Latest News Old-School Cool: The A1 Amplifier and the Resurgence of Retro Audio

Even if you only had half an interest in audio you would be aware that everything old is new again.

The obvious example of this is the resurgence of vinyl, but we are also seeing a return to the designs of yesterday. The Leak Stereo 130 amplifier is a case in point – although it is a very modern amp in a retro box. The superb A-S series of amplifiers from Yamaha are visually based on their designs of the 70’s and 80’s. Loudspeaker companies such as Wharfedale, Heybrook and JBL have released versions of their classics from the last century.

Occasionally this can work in your favor. The team behind the French speaker manufacturers Revival reportedly knew the sound they wanted, and then designed the speaker box around that sound, rather than the current trend to design the speaker box and then build the sound around it – there is more than a handful of sonically compromised great looking speakers out there! The result is a design that looks like it came straight out of the 70’s, which, thankfully happens to also offer exceptional performance at a remarkable price.

One very notable recent release is the A1 amplifier from Musical Fidelity. The original A1 was released in 1985, and immediately became a classic. It was briefly revied in the early 2000’s, but that release was an A1 in looks and name only. This latest release is based faithfully on the original with any chances being necessary given the passage of time.

The A1 is a very basic amplifier, designed for purist audio listening, albeit on a budget. It consists of a volume control and input selector (6 inputs including phono) and a remote that has volume and mute only. It is a Class ‘A’ design delivering 25watts RMS/Channel. And like the original A1 it runs very hot (the current chassis is slightly larger than the original in an attempt to better dissipate the heat – but like all real Class ‘A’ designs it still outputs a lot of heat).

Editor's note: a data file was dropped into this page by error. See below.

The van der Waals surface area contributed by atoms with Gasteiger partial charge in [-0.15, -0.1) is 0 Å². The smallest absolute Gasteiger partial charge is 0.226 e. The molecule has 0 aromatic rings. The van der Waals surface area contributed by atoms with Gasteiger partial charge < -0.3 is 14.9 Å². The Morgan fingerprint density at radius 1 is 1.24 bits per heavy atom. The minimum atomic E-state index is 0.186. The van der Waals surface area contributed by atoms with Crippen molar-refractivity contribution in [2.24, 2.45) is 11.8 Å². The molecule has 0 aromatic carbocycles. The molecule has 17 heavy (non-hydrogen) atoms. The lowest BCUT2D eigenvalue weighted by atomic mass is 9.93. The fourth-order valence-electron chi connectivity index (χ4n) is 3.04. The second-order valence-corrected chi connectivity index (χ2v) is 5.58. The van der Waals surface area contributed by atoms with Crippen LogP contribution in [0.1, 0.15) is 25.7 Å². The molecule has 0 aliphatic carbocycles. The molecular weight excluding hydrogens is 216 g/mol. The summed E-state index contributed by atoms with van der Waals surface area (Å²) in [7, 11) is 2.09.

This is not an amplifier that will appeal to everyone. The lack of facilities will ostracise some. Also it is not as clinically detailed sonically as some modern designs. But it does appeal to me! There is a richness and smoothness that is beguiling. It also portrays a fabulous sense of rhythm – something that I fondly recall from the original design. The music tends to effortlessly flow, drawing you into the performance. This sonic signature is to be expected given the initial design was the work of Tim de Paravicini, one of the best amplifier designers of the time, and who’s specialty was valve amplification.  This is an amplifier that you can live with, and enjoy, over long periods of time.

For some the other drawback could be the low output – but this is not as critical as you may imagine. Another notable and recent addition to our range is the new B&W 800 series Signature speakers, which includes the 805 D4 Signature selling at a tad under $20k. When we told B&W that our amp of choice to demonstrate this speaker was the Musical Fidelity A1 they were incredulous – but the combination works a charm. The ability of a $3,000 amplifier to bring the best out in a $20,000 speaker speaks loads about the amp.

When David Price reviewed this amplifier for StereoNet he commented “it is true affordable esoterica then – offering performance in some respects that’s hard to beat at three, four or maybe five times the price”.

This is not an amplifier designed as the A/V equivalent of the Swiss Army Knife, or for very large rooms, or for those who tend to play their music at very loud levels.  For the rest of us it could be just what you have been waiting for.

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